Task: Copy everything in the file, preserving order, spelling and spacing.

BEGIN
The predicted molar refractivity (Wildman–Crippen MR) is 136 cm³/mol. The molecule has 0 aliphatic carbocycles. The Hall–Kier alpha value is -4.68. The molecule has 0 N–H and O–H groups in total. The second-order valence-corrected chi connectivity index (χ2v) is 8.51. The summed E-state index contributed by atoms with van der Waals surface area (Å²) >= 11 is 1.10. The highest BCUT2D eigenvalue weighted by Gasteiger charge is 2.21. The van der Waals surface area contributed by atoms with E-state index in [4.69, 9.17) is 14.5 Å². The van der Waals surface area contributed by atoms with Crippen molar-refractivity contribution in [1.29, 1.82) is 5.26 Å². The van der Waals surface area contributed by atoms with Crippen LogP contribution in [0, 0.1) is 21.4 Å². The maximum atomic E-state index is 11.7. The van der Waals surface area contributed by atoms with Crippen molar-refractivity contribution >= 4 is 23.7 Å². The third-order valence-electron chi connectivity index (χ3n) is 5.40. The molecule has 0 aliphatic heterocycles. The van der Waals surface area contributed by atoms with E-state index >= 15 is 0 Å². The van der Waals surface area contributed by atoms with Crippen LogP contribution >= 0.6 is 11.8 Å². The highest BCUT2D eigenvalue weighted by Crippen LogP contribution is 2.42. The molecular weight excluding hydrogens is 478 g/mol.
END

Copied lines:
The predicted molar refractivity (Wildman–Crippen MR) is 136 cm³/mol. The molecule has 0 aliphatic carbocycles. The Hall–Kier alpha value is -4.68. The molecule has 0 N–H and O–H groups in total. The second-order valence-corrected chi connectivity index (χ2v) is 8.51. The summed E-state index contributed by atoms with van der Waals surface area (Å²) >= 11 is 1.10. The highest BCUT2D eigenvalue weighted by Gasteiger charge is 2.21. The van der Waals surface area contributed by atoms with E-state index in [4.69, 9.17) is 14.5 Å². The van der Waals surface area contributed by atoms with Crippen molar-refractivity contribution in [1.29, 1.82) is 5.26 Å². The van der Waals surface area contributed by atoms with Crippen LogP contribution in [0, 0.1) is 21.4 Å². The maximum atomic E-state index is 11.7. The van der Waals surface area contributed by atoms with Crippen molar-refractivity contribution >= 4 is 23.7 Å². The third-order valence-electron chi connectivity index (χ3n) is 5.40. The molecule has 0 aliphatic heterocycles. The van der Waals surface area contributed by atoms with E-state index >= 15 is 0 Å². The van der Waals surface area contributed by atoms with Crippen LogP contribution >= 0.6 is 11.8 Å². The highest BCUT2D eigenvalue weighted by Crippen LogP contribution is 2.42. The molecular weight excluding hydrogens is 478 g/mol.